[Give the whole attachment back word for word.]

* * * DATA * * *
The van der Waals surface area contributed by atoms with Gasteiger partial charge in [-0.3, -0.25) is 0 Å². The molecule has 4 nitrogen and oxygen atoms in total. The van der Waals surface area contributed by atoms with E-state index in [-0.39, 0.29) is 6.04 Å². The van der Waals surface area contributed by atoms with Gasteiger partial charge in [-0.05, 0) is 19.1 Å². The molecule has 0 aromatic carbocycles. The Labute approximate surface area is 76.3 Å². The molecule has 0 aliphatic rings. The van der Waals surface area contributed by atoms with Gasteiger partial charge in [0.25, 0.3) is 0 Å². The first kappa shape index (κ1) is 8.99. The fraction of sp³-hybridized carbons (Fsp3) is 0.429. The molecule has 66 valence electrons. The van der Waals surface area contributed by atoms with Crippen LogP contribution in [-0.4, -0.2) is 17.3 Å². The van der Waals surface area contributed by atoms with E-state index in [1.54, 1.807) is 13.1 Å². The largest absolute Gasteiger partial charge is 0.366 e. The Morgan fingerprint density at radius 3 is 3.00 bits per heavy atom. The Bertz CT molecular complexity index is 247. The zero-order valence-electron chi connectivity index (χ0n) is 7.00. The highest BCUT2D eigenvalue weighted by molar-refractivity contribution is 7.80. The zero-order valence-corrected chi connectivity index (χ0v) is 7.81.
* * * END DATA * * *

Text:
The van der Waals surface area contributed by atoms with Gasteiger partial charge in [-0.3, -0.25) is 0 Å². The molecule has 4 nitrogen and oxygen atoms in total. The van der Waals surface area contributed by atoms with E-state index in [-0.39, 0.29) is 6.04 Å². The van der Waals surface area contributed by atoms with Gasteiger partial charge in [-0.05, 0) is 19.1 Å². The molecule has 0 aromatic carbocycles. The Labute approximate surface area is 76.3 Å². The molecule has 0 aliphatic rings. The van der Waals surface area contributed by atoms with Gasteiger partial charge in [0.25, 0.3) is 0 Å². The first kappa shape index (κ1) is 8.99. The fraction of sp³-hybridized carbons (Fsp3) is 0.429. The molecule has 66 valence electrons. The van der Waals surface area contributed by atoms with Crippen LogP contribution in [-0.4, -0.2) is 17.3 Å². The van der Waals surface area contributed by atoms with E-state index in [1.54, 1.807) is 13.1 Å². The largest absolute Gasteiger partial charge is 0.366 e. The Morgan fingerprint density at radius 3 is 3.00 bits per heavy atom. The Bertz CT molecular complexity index is 247. The zero-order valence-electron chi connectivity index (χ0n) is 7.00. The highest BCUT2D eigenvalue weighted by molar-refractivity contribution is 7.80. The zero-order valence-corrected chi connectivity index (χ0v) is 7.81.